sport news Mary Fowler opens up about having to live in cars and tents with her big family ... trends now

sport news Mary Fowler opens up about having to live in cars and tents with her big family ... trends now
sport news Mary Fowler opens up about having to live in cars and tents with her big family ... trends now

sport news Mary Fowler opens up about having to live in cars and tents with her big family ... trends now

Matildas superstar Mary Fowler has opened up about her humble beginnings - including sleeping in tents and at times living in a car - and how those hard times paved her way to international football stardom.

The Manchester City winger - who is just 21 - is preparing for her second Olympic Games in Paris come July.

It was a process which began at Trinity Beach in Cairns when Fowler was starting school.

Along with her four siblings, countless hours were spent taking part in a 'mini Olympics', which involved running races, throwing sticks and kicking a football.

'It was really fun [at Trinity Beach],' Fowler recalled.

Matildas superstar Mary Fowler has opened up about her humble beginnings - including sleeping in tents and living in a car - which she believed paved the way to football stardom

Matildas superstar Mary Fowler has opened up about her humble beginnings - including sleeping in tents and living in a car - which she believed paved the way to football stardom

Mary Fowler (pictured second on the right, with her family) has four siblings - and spent many nights as a child sleeping in the family car or in tents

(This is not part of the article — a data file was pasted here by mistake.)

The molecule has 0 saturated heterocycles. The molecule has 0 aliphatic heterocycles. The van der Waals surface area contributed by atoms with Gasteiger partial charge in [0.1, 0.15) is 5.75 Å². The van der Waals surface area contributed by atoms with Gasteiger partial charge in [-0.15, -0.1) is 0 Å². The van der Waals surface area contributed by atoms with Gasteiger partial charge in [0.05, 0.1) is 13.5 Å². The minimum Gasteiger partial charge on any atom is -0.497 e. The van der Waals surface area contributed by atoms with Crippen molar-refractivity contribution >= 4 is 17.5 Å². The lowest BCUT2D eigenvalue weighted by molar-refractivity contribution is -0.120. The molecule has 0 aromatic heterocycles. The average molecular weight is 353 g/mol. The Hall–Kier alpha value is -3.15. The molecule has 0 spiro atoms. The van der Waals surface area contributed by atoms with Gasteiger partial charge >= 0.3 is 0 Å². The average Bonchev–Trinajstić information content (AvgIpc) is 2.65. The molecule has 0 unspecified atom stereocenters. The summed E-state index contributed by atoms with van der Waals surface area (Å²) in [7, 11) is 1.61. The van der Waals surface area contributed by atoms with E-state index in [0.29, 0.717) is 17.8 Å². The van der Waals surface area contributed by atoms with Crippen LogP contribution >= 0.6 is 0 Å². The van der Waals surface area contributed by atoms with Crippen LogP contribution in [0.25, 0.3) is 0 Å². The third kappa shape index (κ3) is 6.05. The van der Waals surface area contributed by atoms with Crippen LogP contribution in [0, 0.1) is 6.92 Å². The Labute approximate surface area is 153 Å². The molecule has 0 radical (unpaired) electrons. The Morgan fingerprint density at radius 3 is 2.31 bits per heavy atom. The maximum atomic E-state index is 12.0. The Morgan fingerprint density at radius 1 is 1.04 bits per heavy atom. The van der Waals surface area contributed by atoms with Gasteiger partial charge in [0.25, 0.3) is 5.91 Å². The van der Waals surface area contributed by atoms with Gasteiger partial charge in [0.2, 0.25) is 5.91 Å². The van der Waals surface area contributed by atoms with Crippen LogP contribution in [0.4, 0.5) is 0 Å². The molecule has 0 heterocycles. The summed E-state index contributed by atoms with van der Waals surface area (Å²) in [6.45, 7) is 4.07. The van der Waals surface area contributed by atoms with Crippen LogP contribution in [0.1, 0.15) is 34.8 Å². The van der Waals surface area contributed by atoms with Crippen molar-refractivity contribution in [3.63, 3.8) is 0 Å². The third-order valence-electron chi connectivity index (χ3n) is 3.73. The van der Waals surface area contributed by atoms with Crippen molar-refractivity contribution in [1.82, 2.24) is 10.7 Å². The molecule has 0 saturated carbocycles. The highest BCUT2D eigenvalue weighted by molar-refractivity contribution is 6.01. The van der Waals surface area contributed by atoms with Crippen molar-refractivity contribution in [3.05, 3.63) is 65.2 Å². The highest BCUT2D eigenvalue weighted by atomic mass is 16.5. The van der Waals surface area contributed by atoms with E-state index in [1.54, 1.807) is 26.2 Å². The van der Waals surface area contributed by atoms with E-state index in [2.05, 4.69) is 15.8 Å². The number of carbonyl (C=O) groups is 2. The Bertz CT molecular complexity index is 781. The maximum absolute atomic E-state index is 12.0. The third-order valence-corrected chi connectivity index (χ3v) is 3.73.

Mary Fowler (pictured second on the right, with her family) has four siblings - and spent many nights as a child sleeping in the family car or in tents

Fowler's dad Kevin (right) met his wife Nido when travelling through her village in Papua New Guinea

Fowler's dad Kevin (right) met his wife Nido when travelling through her village in Papua New Guinea

'After school, we would go down to the beach and that's where we'd spend most of our time.

'We came up with any little challenges and made it a competitive game because there were so many of us.'

With multiple mouths to feed, money wasn't plentiful for the Fowler family.

At times they slept in cars and tents, but Fowler is adamant those tough days help her overcome adversity in life, even if she is now living the dream as a professional footballer.

'It was difficult, but that's something that's been a strength of our family; we take things as they are and kind of make the most of it,' Fowler told Wide World of Sports.

'That's how I've lived my life since then. It's just making the most of what you have and trying to focus on the good. So I think a lot of

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